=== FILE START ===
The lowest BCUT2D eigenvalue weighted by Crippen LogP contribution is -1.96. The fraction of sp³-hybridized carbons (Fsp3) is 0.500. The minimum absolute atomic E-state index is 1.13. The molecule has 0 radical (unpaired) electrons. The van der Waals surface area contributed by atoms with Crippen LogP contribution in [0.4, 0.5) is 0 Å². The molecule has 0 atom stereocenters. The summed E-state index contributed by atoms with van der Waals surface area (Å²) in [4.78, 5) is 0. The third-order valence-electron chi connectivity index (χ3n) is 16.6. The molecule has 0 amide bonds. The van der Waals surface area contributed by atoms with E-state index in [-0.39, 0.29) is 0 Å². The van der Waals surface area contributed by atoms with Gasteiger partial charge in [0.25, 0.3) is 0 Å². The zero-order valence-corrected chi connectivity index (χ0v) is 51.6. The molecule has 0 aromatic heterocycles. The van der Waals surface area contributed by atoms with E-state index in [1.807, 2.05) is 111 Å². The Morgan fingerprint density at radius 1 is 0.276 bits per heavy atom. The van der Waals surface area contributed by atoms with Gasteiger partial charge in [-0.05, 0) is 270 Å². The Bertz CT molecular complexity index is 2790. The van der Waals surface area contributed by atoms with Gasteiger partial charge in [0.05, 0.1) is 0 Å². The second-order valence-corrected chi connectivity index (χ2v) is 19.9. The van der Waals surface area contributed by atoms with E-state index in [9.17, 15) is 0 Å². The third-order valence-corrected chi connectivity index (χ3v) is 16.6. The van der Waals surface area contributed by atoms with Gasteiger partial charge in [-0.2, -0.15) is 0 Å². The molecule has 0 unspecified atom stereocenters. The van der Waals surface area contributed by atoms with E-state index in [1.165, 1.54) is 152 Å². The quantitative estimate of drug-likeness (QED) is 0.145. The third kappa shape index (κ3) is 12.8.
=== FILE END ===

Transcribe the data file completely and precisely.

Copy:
The lowest BCUT2D eigenvalue weighted by Crippen LogP contribution is -1.96. The fraction of sp³-hybridized carbons (Fsp3) is 0.500. The minimum absolute atomic E-state index is 1.13. The molecule has 0 radical (unpaired) electrons. The van der Waals surface area contributed by atoms with Crippen LogP contribution in [0.4, 0.5) is 0 Å². The molecule has 0 atom stereocenters. The summed E-state index contributed by atoms with van der Waals surface area (Å²) in [4.78, 5) is 0. The third-order valence-electron chi connectivity index (χ3n) is 16.6. The molecule has 0 amide bonds. The van der Waals surface area contributed by atoms with E-state index in [-0.39, 0.29) is 0 Å². The van der Waals surface area contributed by atoms with Gasteiger partial charge in [0.25, 0.3) is 0 Å². The zero-order valence-corrected chi connectivity index (χ0v) is 51.6. The molecule has 0 aromatic heterocycles. The van der Waals surface area contributed by atoms with E-state index in [1.807, 2.05) is 111 Å². The Morgan fingerprint density at radius 1 is 0.276 bits per heavy atom. The van der Waals surface area contributed by atoms with Gasteiger partial charge in [-0.05, 0) is 270 Å². The Bertz CT molecular complexity index is 2790. The van der Waals surface area contributed by atoms with Gasteiger partial charge in [0.05, 0.1) is 0 Å². The second-order valence-corrected chi connectivity index (χ2v) is 19.9. The van der Waals surface area contributed by atoms with E-state index in [9.17, 15) is 0 Å². The third-order valence-corrected chi connectivity index (χ3v) is 16.6. The van der Waals surface area contributed by atoms with Gasteiger partial charge in [-0.2, -0.15) is 0 Å². The molecule has 0 unspecified atom stereocenters. The van der Waals surface area contributed by atoms with E-state index in [1.165, 1.54) is 152 Å². The quantitative estimate of drug-likeness (QED) is 0.145. The third kappa shape index (κ3) is 12.8.